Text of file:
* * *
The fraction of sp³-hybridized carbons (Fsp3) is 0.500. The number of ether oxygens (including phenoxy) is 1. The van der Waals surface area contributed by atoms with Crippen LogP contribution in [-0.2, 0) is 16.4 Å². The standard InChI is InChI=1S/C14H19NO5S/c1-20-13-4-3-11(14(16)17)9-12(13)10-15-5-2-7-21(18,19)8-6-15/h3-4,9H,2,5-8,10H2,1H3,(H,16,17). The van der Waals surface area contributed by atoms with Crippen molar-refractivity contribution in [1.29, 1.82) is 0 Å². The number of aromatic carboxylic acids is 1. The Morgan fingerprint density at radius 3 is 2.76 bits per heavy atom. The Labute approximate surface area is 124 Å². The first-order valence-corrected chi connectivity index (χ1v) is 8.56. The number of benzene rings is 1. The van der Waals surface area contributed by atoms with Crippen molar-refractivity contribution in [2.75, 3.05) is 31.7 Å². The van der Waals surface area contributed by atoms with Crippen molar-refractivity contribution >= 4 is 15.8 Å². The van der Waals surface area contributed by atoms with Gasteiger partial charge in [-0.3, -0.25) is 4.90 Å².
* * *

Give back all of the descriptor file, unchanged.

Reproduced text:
The fraction of sp³-hybridized carbons (Fsp3) is 0.500. The number of ether oxygens (including phenoxy) is 1. The van der Waals surface area contributed by atoms with Crippen LogP contribution in [-0.2, 0) is 16.4 Å². The standard InChI is InChI=1S/C14H19NO5S/c1-20-13-4-3-11(14(16)17)9-12(13)10-15-5-2-7-21(18,19)8-6-15/h3-4,9H,2,5-8,10H2,1H3,(H,16,17). The van der Waals surface area contributed by atoms with Crippen molar-refractivity contribution in [1.29, 1.82) is 0 Å². The number of aromatic carboxylic acids is 1. The Morgan fingerprint density at radius 3 is 2.76 bits per heavy atom. The Labute approximate surface area is 124 Å². The first-order valence-corrected chi connectivity index (χ1v) is 8.56. The number of benzene rings is 1. The van der Waals surface area contributed by atoms with Crippen molar-refractivity contribution in [2.75, 3.05) is 31.7 Å². The van der Waals surface area contributed by atoms with Crippen molar-refractivity contribution >= 4 is 15.8 Å². The van der Waals surface area contributed by atoms with Gasteiger partial charge in [-0.3, -0.25) is 4.90 Å².